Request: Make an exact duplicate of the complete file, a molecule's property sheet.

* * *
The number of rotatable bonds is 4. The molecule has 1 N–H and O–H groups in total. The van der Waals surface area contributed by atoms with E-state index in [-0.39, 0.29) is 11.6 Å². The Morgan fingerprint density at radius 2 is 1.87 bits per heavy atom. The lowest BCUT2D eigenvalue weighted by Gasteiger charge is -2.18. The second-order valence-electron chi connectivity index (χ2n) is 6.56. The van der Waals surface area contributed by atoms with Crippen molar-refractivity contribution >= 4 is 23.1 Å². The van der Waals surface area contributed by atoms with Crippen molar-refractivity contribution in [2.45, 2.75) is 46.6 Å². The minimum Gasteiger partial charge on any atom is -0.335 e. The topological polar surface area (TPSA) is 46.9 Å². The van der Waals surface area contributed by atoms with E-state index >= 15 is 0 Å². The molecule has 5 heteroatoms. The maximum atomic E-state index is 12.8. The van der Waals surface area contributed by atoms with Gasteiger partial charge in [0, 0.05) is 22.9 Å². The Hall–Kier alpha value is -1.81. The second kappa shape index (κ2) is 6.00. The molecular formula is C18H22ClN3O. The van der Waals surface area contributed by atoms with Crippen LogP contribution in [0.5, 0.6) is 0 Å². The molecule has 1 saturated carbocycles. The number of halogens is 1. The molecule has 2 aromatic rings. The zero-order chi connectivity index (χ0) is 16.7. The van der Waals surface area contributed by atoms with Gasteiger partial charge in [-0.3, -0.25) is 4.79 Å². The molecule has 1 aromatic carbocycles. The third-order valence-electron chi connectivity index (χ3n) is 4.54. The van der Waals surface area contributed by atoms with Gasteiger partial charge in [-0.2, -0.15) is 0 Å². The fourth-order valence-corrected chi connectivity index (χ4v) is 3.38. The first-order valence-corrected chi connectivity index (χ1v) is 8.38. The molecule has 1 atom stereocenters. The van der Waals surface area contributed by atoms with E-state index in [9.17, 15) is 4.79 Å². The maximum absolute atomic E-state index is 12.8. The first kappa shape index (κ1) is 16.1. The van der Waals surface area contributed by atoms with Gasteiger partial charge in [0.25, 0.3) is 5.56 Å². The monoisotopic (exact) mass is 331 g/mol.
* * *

The number of rotatable bonds is 4. The molecule has 1 N–H and O–H groups in total. The van der Waals surface area contributed by atoms with E-state index in [-0.39, 0.29) is 11.6 Å². The Morgan fingerprint density at radius 2 is 1.87 bits per heavy atom. The lowest BCUT2D eigenvalue weighted by Gasteiger charge is -2.18. The second-order valence-electron chi connectivity index (χ2n) is 6.56. The van der Waals surface area contributed by atoms with Crippen molar-refractivity contribution >= 4 is 23.1 Å². The van der Waals surface area contributed by atoms with Crippen molar-refractivity contribution in [2.45, 2.75) is 46.6 Å². The minimum Gasteiger partial charge on any atom is -0.335 e. The topological polar surface area (TPSA) is 46.9 Å². The van der Waals surface area contributed by atoms with E-state index >= 15 is 0 Å². The molecule has 5 heteroatoms. The maximum atomic E-state index is 12.8. The van der Waals surface area contributed by atoms with Gasteiger partial charge in [0, 0.05) is 22.9 Å². The Hall–Kier alpha value is -1.81. The second kappa shape index (κ2) is 6.00. The molecular formula is C18H22ClN3O. The van der Waals surface area contributed by atoms with Crippen LogP contribution in [0.5, 0.6) is 0 Å². The molecule has 1 saturated carbocycles. The number of halogens is 1. The molecule has 2 aromatic rings. The zero-order chi connectivity index (χ0) is 16.7. The van der Waals surface area contributed by atoms with Gasteiger partial charge in [-0.3, -0.25) is 4.79 Å². The molecule has 1 aromatic carbocycles. The third-order valence-electron chi connectivity index (χ3n) is 4.54. The van der Waals surface area contributed by atoms with Gasteiger partial charge in [-0.2, -0.15) is 0 Å². The fourth-order valence-corrected chi connectivity index (χ4v) is 3.38. The first-order valence-corrected chi connectivity index (χ1v) is 8.38. The molecule has 1 atom stereocenters. The van der Waals surface area contributed by atoms with E-state index in [9.17, 15) is 4.79 Å². The maximum absolute atomic E-state index is 12.8. The first kappa shape index (κ1) is 16.1. The van der Waals surface area contributed by atoms with Gasteiger partial charge in [0.25, 0.3) is 5.56 Å². The monoisotopic (exact) mass is 331 g/mol.